Do you remember those puzzles of the following form:
What is the next number in the series: 1, 4, 9, 13, ??
What you usually look for in this kind of puzzle is a rule that
gives the next number based on the previous one or two numbers.
In this case 9 is computed from 4 and 1 in the same way that 13
is computed from 9 and 4. Try to figure this one out.
View the answer
in a pop up window.
One wit has said that when confronted with this kind of problem,
he always answers "19."
How can this be?
It is always possible to interpolate a polynomial through the given
numbers, plus the number 19. The polynomial that goes through the
series 1, 4, 9, 13, 19 is
y = 9  18*x + 12.75*x2  3*x3 + 0.25*x4; where x = 1, 2, …
Plugging 1 through 4 into this equation generates the given series.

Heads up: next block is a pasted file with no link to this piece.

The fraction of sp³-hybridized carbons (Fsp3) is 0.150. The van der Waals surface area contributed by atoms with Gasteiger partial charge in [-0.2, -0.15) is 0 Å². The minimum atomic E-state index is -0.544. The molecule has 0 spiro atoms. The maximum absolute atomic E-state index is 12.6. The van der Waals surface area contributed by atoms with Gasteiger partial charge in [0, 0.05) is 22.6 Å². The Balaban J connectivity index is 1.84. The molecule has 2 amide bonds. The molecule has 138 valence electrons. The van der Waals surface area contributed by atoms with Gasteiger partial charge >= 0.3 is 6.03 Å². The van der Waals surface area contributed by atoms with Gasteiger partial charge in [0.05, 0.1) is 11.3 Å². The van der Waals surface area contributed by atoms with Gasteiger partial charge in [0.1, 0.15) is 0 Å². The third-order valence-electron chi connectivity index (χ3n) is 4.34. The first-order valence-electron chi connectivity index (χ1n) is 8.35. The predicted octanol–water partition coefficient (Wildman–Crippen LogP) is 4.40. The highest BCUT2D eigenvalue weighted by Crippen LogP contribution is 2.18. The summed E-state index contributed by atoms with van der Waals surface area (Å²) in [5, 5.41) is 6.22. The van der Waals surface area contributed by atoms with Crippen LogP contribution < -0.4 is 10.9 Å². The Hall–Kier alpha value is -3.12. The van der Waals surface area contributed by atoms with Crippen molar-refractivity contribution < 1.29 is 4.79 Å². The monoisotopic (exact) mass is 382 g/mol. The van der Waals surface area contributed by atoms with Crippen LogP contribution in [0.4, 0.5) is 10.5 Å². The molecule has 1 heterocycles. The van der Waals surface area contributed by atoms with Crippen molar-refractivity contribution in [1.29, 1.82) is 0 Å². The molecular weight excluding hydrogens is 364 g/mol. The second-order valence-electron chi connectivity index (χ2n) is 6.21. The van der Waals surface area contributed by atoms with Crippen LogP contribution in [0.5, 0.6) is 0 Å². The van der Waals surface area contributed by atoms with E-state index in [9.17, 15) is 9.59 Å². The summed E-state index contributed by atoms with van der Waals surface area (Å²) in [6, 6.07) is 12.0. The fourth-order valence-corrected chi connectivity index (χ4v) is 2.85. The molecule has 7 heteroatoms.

If you plug 5 into this equation, you get 19.

This answer violates the assumption that you're looking for a rule
that the next value is a linear combination of the previous two
values. Put another way, the usual assumption is that you are looking
for an autoregressive model of degree 2, denoted an AR(2) model.
What if we relaxed the assumption a different way?
Let's allow products of previous values in the series. In other
words, we will allow multivariate polynomial autoregression (PAR)
models. Try this series: 1, 2, 3, 11, ??
View the answer
in a pop up window.
You can check that there is no possible AR(2) model that can describe
this series, and in fact no type of linear model. (Although if you
allow an ordinary polynomial, you can still answer 19!) This particular
type of polynomial model includes an interaction term. The next
one is a bit more difficult. It includes a quadratic term.
Can you guess the next number in this series?
1, 2, 4, 10, 30, ??
View the answer
in a pop up window.
You can see that if you started considering more variables, including
more lags, and allowed higherdegree exponents, the number of possible
terms in the model increases greatly, even if there are few terms
actually in the model. You would need a program like TaylorFit to
discover the model that describes the data.